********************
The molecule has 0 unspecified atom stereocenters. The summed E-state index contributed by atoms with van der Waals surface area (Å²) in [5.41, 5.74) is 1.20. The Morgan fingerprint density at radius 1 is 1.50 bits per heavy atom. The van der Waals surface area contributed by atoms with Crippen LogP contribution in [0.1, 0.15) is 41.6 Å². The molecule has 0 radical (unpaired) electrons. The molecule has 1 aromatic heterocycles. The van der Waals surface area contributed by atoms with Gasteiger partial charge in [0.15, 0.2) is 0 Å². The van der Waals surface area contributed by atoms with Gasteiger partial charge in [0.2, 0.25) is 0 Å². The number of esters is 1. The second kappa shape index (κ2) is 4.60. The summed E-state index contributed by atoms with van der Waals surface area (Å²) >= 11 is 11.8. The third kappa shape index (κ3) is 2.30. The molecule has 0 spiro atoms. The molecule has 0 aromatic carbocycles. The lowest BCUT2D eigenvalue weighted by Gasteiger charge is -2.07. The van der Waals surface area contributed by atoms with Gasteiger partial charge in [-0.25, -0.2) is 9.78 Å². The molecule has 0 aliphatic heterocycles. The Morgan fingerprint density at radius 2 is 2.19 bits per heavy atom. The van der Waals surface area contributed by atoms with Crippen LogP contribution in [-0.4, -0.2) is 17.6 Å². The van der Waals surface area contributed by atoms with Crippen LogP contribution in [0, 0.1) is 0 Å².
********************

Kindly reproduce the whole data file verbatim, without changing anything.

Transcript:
The molecule has 0 unspecified atom stereocenters. The summed E-state index contributed by atoms with van der Waals surface area (Å²) in [5.41, 5.74) is 1.20. The Morgan fingerprint density at radius 1 is 1.50 bits per heavy atom. The van der Waals surface area contributed by atoms with Crippen LogP contribution in [0.1, 0.15) is 41.6 Å². The molecule has 0 radical (unpaired) electrons. The molecule has 1 aromatic heterocycles. The van der Waals surface area contributed by atoms with Gasteiger partial charge in [0.15, 0.2) is 0 Å². The van der Waals surface area contributed by atoms with Gasteiger partial charge in [0.2, 0.25) is 0 Å². The number of esters is 1. The second kappa shape index (κ2) is 4.60. The summed E-state index contributed by atoms with van der Waals surface area (Å²) >= 11 is 11.8. The third kappa shape index (κ3) is 2.30. The molecule has 0 spiro atoms. The molecule has 0 aromatic carbocycles. The lowest BCUT2D eigenvalue weighted by Gasteiger charge is -2.07. The van der Waals surface area contributed by atoms with Gasteiger partial charge in [-0.25, -0.2) is 9.78 Å². The molecule has 0 aliphatic heterocycles. The Morgan fingerprint density at radius 2 is 2.19 bits per heavy atom. The van der Waals surface area contributed by atoms with Crippen LogP contribution in [-0.4, -0.2) is 17.6 Å². The van der Waals surface area contributed by atoms with Crippen LogP contribution in [0, 0.1) is 0 Å².